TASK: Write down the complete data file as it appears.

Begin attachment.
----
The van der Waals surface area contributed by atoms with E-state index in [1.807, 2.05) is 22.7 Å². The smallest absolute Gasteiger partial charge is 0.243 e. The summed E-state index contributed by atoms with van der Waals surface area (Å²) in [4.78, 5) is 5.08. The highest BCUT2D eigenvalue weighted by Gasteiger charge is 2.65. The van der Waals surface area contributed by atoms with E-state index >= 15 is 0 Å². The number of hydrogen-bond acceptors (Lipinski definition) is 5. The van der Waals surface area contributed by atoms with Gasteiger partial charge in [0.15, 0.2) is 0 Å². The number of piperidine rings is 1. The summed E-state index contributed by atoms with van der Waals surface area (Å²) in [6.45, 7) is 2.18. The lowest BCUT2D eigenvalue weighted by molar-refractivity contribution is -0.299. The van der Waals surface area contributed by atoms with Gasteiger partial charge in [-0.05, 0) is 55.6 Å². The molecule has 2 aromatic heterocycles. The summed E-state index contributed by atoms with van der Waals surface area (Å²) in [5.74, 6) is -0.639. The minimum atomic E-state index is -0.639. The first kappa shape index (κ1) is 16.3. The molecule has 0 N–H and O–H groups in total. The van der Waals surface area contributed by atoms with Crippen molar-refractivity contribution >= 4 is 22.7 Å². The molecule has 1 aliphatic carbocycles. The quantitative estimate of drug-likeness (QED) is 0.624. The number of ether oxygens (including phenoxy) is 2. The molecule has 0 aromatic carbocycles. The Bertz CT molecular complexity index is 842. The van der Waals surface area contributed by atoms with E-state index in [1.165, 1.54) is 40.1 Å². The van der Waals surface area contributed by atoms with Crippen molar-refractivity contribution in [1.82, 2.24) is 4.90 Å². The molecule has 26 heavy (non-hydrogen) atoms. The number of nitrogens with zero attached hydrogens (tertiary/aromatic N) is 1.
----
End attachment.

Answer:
The van der Waals surface area contributed by atoms with E-state index in [1.807, 2.05) is 22.7 Å². The smallest absolute Gasteiger partial charge is 0.243 e. The summed E-state index contributed by atoms with van der Waals surface area (Å²) in [4.78, 5) is 5.08. The highest BCUT2D eigenvalue weighted by Gasteiger charge is 2.65. The van der Waals surface area contributed by atoms with E-state index >= 15 is 0 Å². The number of hydrogen-bond acceptors (Lipinski definition) is 5. The van der Waals surface area contributed by atoms with Gasteiger partial charge in [0.15, 0.2) is 0 Å². The number of piperidine rings is 1. The summed E-state index contributed by atoms with van der Waals surface area (Å²) in [6.45, 7) is 2.18. The lowest BCUT2D eigenvalue weighted by molar-refractivity contribution is -0.299. The van der Waals surface area contributed by atoms with Gasteiger partial charge in [-0.05, 0) is 55.6 Å². The molecule has 2 aromatic heterocycles. The summed E-state index contributed by atoms with van der Waals surface area (Å²) in [5.74, 6) is -0.639. The minimum atomic E-state index is -0.639. The first kappa shape index (κ1) is 16.3. The molecule has 0 N–H and O–H groups in total. The van der Waals surface area contributed by atoms with Crippen molar-refractivity contribution >= 4 is 22.7 Å². The molecule has 1 aliphatic carbocycles. The quantitative estimate of drug-likeness (QED) is 0.624. The number of ether oxygens (including phenoxy) is 2. The molecule has 0 aromatic carbocycles. The Bertz CT molecular complexity index is 842. The van der Waals surface area contributed by atoms with E-state index in [1.165, 1.54) is 40.1 Å². The van der Waals surface area contributed by atoms with Crippen molar-refractivity contribution in [1.82, 2.24) is 4.90 Å². The molecule has 26 heavy (non-hydrogen) atoms. The number of nitrogens with zero attached hydrogens (tertiary/aromatic N) is 1.